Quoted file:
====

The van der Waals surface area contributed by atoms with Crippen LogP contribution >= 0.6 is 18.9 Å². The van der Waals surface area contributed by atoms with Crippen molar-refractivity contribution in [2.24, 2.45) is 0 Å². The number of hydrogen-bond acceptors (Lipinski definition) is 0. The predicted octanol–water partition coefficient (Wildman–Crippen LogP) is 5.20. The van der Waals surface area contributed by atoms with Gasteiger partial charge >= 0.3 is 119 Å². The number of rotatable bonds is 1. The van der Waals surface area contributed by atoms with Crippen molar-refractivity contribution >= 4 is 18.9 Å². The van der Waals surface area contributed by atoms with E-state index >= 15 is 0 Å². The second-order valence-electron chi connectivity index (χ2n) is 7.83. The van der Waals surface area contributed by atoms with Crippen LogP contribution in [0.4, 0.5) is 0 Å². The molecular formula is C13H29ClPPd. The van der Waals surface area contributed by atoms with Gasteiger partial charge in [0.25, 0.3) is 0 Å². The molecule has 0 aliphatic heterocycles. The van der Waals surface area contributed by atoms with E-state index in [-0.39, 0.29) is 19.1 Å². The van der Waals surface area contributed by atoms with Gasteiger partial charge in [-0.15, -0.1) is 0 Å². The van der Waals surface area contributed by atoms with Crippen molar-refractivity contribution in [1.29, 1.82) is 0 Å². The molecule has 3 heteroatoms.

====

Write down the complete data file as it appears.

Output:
The van der Waals surface area contributed by atoms with Crippen LogP contribution >= 0.6 is 18.9 Å². The van der Waals surface area contributed by atoms with Crippen molar-refractivity contribution in [2.24, 2.45) is 0 Å². The number of hydrogen-bond acceptors (Lipinski definition) is 0. The predicted octanol–water partition coefficient (Wildman–Crippen LogP) is 5.20. The van der Waals surface area contributed by atoms with Gasteiger partial charge >= 0.3 is 119 Å². The number of rotatable bonds is 1. The van der Waals surface area contributed by atoms with Crippen molar-refractivity contribution >= 4 is 18.9 Å². The van der Waals surface area contributed by atoms with E-state index >= 15 is 0 Å². The second-order valence-electron chi connectivity index (χ2n) is 7.83. The van der Waals surface area contributed by atoms with Crippen LogP contribution in [0.4, 0.5) is 0 Å². The molecular formula is C13H29ClPPd. The van der Waals surface area contributed by atoms with Gasteiger partial charge in [0.25, 0.3) is 0 Å². The molecule has 0 aliphatic heterocycles. The van der Waals surface area contributed by atoms with E-state index in [-0.39, 0.29) is 19.1 Å². The van der Waals surface area contributed by atoms with Gasteiger partial charge in [-0.15, -0.1) is 0 Å². The van der Waals surface area contributed by atoms with Crippen molar-refractivity contribution in [1.29, 1.82) is 0 Å². The molecule has 3 heteroatoms.